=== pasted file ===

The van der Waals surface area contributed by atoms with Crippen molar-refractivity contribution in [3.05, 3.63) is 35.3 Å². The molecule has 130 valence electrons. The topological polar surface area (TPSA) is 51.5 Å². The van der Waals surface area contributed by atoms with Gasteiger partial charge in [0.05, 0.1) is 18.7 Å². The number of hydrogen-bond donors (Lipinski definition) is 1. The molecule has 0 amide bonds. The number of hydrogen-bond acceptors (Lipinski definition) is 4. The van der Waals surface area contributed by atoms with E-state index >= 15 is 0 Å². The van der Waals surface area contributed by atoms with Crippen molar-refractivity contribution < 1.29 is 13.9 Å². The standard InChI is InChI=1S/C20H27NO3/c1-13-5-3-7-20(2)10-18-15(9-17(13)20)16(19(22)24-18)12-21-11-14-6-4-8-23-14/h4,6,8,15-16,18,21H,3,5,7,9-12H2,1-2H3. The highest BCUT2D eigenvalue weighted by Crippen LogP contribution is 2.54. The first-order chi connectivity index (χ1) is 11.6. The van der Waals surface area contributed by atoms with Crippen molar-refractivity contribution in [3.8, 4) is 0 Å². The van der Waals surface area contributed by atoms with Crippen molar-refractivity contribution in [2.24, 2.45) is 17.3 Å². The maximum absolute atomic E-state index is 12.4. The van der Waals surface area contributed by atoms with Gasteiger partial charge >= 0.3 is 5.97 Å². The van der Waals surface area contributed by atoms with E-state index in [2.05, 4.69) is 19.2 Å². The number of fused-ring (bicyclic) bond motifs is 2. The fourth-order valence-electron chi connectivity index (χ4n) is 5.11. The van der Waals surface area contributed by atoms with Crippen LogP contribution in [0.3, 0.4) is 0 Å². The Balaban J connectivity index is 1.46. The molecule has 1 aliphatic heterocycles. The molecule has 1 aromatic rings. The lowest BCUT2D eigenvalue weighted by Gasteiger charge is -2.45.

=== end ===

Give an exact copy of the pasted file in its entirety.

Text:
The van der Waals surface area contributed by atoms with Crippen molar-refractivity contribution in [3.05, 3.63) is 35.3 Å². The molecule has 130 valence electrons. The topological polar surface area (TPSA) is 51.5 Å². The van der Waals surface area contributed by atoms with Gasteiger partial charge in [0.05, 0.1) is 18.7 Å². The number of hydrogen-bond donors (Lipinski definition) is 1. The molecule has 0 amide bonds. The number of hydrogen-bond acceptors (Lipinski definition) is 4. The van der Waals surface area contributed by atoms with E-state index >= 15 is 0 Å². The van der Waals surface area contributed by atoms with Crippen molar-refractivity contribution < 1.29 is 13.9 Å². The standard InChI is InChI=1S/C20H27NO3/c1-13-5-3-7-20(2)10-18-15(9-17(13)20)16(19(22)24-18)12-21-11-14-6-4-8-23-14/h4,6,8,15-16,18,21H,3,5,7,9-12H2,1-2H3. The highest BCUT2D eigenvalue weighted by Crippen LogP contribution is 2.54. The first-order chi connectivity index (χ1) is 11.6. The van der Waals surface area contributed by atoms with Crippen molar-refractivity contribution in [3.8, 4) is 0 Å². The van der Waals surface area contributed by atoms with Crippen molar-refractivity contribution in [2.24, 2.45) is 17.3 Å². The maximum absolute atomic E-state index is 12.4. The van der Waals surface area contributed by atoms with Gasteiger partial charge >= 0.3 is 5.97 Å². The van der Waals surface area contributed by atoms with E-state index in [2.05, 4.69) is 19.2 Å². The number of fused-ring (bicyclic) bond motifs is 2. The fourth-order valence-electron chi connectivity index (χ4n) is 5.11. The van der Waals surface area contributed by atoms with Crippen LogP contribution in [0.3, 0.4) is 0 Å². The Balaban J connectivity index is 1.46. The molecule has 1 aliphatic heterocycles. The molecule has 1 aromatic rings. The lowest BCUT2D eigenvalue weighted by Gasteiger charge is -2.45.